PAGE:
- October 16, 2009
- Posted by: Topher Morrison
- Category: Blog, Life as a Professional Speaker, Speaker Tips
Recently, an old friend of mine, James Arthur Ray experienced a tragedy at one of his seminars. During a sweat lodge 3 people died, and 18 others were hospitalized. An event that most certainly will change James’ life and career forever. I’m sure the media will have a wonderful time calling him a self help guru, and accusing him of brainwashing the people to stay in the lodge too long. I wasn’t there so I can’t comment on that, and I haven’t spoken with James in many years, but I can say with certainty that James’ heart was in the right place, his intentions were pure, and without asking him, I’m certain that he feels terrible for the events that unfolded that fateful day.
Why even comment on this? Because it is a sobering reminder for me how important it is to have someone at your events who is a voice of reason, and looking for ways to minimize risk.
I conduct a process coming up in just a few short weeks called “The Leap of Faith” where we have a stunt man teach our participants how to jump from a 3 story building with no ropes or cables. I always take the greatest of caution, but even then, in the heat of the moment, with excitement all around it’s so easy to lose sight of the safety factor. I remember a few years back I had someone jump who did a terrible job, I was certain she had broken an ankle but when she rolled out of the airbag she was just fine. I thought it would be funny to have her limp out from around the airbag to give the audience a scare. A simple harmless joke, but the results weren’t pleasant. I don’t remember all the details but she somehow thought I was installing an injury in her mind or telling her unconscious mind to be hurt. Nothing could be further from the truth. It was just intended to give the crowd a laugh, which it did. But in the end, it was still irresponsible of me to do it. I learned from that day and since then, I’ve been nothing but business on the leap of faith day. It’s not a time for jokes, that’s for sure.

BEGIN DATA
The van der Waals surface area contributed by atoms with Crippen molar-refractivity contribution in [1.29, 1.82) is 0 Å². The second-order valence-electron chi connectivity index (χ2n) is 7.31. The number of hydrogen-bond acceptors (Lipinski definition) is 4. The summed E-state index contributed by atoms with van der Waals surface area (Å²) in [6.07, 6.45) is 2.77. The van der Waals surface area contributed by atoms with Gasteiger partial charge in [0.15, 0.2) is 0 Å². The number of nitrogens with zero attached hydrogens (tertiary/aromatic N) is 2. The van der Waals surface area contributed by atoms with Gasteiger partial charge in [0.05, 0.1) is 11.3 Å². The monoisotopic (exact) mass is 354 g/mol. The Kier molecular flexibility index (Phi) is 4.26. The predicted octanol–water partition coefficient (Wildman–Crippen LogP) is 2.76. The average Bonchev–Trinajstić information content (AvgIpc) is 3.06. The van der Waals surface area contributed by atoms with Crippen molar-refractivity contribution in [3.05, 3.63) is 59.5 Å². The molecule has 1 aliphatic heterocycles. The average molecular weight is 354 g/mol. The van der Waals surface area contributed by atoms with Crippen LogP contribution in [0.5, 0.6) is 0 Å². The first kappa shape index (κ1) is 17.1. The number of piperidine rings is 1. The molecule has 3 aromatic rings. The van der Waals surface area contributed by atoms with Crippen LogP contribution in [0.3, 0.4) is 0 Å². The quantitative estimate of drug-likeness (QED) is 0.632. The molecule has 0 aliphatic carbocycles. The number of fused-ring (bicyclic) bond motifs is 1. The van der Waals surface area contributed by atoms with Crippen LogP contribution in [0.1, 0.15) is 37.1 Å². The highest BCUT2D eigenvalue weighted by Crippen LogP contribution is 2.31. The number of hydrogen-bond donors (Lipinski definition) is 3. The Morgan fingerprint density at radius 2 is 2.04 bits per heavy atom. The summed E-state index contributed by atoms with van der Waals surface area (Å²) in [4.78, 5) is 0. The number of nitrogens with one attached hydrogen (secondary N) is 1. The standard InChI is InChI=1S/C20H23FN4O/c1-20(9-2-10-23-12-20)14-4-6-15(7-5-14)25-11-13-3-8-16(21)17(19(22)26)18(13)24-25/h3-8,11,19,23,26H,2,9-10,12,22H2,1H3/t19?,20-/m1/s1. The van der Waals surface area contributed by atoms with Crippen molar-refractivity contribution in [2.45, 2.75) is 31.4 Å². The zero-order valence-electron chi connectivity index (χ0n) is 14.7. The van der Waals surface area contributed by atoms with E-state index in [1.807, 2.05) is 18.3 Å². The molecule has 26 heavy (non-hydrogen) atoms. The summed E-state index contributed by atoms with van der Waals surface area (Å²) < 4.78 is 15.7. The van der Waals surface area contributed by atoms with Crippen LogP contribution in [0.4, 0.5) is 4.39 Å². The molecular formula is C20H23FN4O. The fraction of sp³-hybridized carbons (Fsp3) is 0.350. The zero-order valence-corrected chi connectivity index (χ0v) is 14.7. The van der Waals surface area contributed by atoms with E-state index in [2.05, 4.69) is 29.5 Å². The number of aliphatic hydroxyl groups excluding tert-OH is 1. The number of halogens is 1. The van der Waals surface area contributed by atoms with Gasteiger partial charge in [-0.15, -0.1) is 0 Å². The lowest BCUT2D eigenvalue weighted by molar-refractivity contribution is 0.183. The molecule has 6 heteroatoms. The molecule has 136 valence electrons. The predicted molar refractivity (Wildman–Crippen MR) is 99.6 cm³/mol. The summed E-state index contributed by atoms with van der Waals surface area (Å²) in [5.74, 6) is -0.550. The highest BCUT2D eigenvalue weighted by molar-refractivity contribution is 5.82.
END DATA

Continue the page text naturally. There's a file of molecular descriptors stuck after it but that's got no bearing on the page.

If you are a professional speaker, then learn the lessons from my mistake and take note of the events from James Ray. Have fun at your events, but most of all, keep the event safe, do everything you can to minimize the risk, and the event will be a life changing experience. My heart goes out to all that experienced the tragedy that day, and if it does nothing else, let it serve as a reminder to every professional speaker about the responsibility they hold to their customers.